[License-review] For approval: The Cryptographic Autonomy License (Beta 4)

Josh Berkus josh at berkus.org
Fri Feb 14 22:47:00 UTC 2020

On 2/13/20 9:05 AM, Christopher Lemmer Webber wrote:

>  - Is there a possibility of forced disclosure of private data, in terms
>    of user data or keys, in terms of a wider source distribution
>    requirement or via the introduction of the user/recipient data (and
>    cryptographic material) disclosure for equivalent use?

Since the data is disclosed only to its original owner, no.  Could an
authoritarian government force a user to request data so they can
intercept it? Sure.  But that's not something we can prevent with a license.

>  - Is the requirement to be able to give user/recipient data an onerous
>    one?  What are the implications for data retention?  What about
>    accidental data loss?  If software does not make extracting such
>    information easy, is the liability on the software developers, or on
>    the operator of a service?

All of these questions were already discussed extensively on this list,
and some of them resulted in revisions that went into v4.

>> If you believe that the license is not appropriate for certain types
>> of uses or certain types of software architecture, can you explain how
>> that violates the OSD?
> Yes, in addition to the above three bulleted concerns, I have indicated
> that I think a peer-to-peer actor model environment would be especially
> difficult to comply with this license for, and may result in accidental
> weakening of its security.  (Again, I do not think this is Van's intent,
> I think it is a bug, but I'm not sure if it's fixable.)  The phrasing
> you used "not appropriate for certain types of uses or certain types of
> software architecture", is arguably raised in OSD sections 6 and 10 ("no
> discrimination against fields of endeavor" (though this would arise
> implicitly) or "License Must Be Technology-Neutral" (as in, is this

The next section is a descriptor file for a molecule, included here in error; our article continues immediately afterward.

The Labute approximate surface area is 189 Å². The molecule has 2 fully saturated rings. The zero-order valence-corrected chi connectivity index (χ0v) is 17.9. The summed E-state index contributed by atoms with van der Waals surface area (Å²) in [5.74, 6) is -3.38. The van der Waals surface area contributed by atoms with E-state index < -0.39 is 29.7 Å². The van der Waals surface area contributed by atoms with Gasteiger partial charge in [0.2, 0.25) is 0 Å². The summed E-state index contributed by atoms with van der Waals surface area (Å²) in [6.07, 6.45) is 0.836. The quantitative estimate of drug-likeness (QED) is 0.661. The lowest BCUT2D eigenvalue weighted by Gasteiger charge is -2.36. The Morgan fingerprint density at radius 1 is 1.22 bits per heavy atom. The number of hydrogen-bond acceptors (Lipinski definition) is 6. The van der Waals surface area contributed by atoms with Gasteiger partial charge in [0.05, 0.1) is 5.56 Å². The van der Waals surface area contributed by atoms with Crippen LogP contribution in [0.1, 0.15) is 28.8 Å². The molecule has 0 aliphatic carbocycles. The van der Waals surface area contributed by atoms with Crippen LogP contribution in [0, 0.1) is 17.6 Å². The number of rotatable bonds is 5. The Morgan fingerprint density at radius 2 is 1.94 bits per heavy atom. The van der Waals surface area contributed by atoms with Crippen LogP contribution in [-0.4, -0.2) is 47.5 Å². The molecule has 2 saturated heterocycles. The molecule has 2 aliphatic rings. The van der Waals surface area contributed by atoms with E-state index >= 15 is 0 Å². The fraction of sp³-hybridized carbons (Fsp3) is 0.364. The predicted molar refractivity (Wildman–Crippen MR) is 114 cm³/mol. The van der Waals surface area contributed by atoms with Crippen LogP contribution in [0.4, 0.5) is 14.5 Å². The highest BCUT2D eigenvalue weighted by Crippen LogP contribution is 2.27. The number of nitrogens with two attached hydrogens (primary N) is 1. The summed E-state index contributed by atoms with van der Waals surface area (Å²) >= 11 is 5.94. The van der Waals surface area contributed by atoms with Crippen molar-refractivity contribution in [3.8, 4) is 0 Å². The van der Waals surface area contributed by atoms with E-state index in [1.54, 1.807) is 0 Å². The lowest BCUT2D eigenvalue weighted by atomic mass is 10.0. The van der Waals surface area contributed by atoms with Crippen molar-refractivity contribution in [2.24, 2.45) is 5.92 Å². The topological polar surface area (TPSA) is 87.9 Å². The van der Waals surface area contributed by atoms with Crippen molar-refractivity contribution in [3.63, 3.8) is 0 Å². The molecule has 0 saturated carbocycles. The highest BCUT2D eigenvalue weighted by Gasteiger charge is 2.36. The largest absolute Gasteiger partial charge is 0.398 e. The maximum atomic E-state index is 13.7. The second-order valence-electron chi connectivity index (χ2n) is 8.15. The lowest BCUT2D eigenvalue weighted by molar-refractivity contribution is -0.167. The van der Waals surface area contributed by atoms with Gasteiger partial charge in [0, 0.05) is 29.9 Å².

> something that is easier to deal with in client-server architectures but
> not as possible in ocap actor model architectures).

That is not what either OSD6 or 10 mean.  The fact that a license is
useless in certain contexts does not make it an invalid license.  I
challenge you to find any of our approved licenses that is useful to
everyone everywhere under every circumstance.

> *However*, I think we are hitting something that goes beyond mere OSD
> compliance.
> OSI publishes a list of licenses.  These licenses appear as
> recommendations from the OSI.  The OSD is a useful document, though a
> question is: is the OSI's job merely to be a technical filter that
> issues a pass/fail for OSD compliance?  There are many things that the
> OSD does not discuss, such as implications of privacy (though I have
> discussed others, such as onerousness of capbility to comply with terms
> of the license).

But we do discuss those.  And we did discuss them for this license.

>  For example (and leaving aside whether or not this is
> what happens in the CAL, I am discussing in the more general), if we can
> determine that a license is written in such a way that it can be used to
> coerce via legal means a violation of a person's privacy, but it
> technically checked all the boxes on the OSD, should the OSI still
> publish that license on its list?

This feels like a strawman argument.  Are you contending that the CALv4
could be used in this way, despite efforts to prevent it via revisions?
If so, please explain.

> I would be extremely disturbed if the answer to that question is "yes".
> I think that the OSD is a good metric, but as others have indicated, it
> might be incomplete in assessing how user freedom is impacted by a
> license.  Shouldn't our first priority be to find serious user freedom
> violations in the construction of a license and then see how that
> matches up with the OSD?  After all, OSI refers to its license list as
> "approved" not as "compliant".

The entire point of the OSD is to provide us with a working definition
of what "user freedom" consists of. While it is certainly incomplete,
it's the best we currently have. What metric of "user freedom" would we
consult *first* before the the OSD?

Overall, it sounds like you don't have specific objections to the actual
text of this license, but do have discussion you want to take to

Josh Berkus

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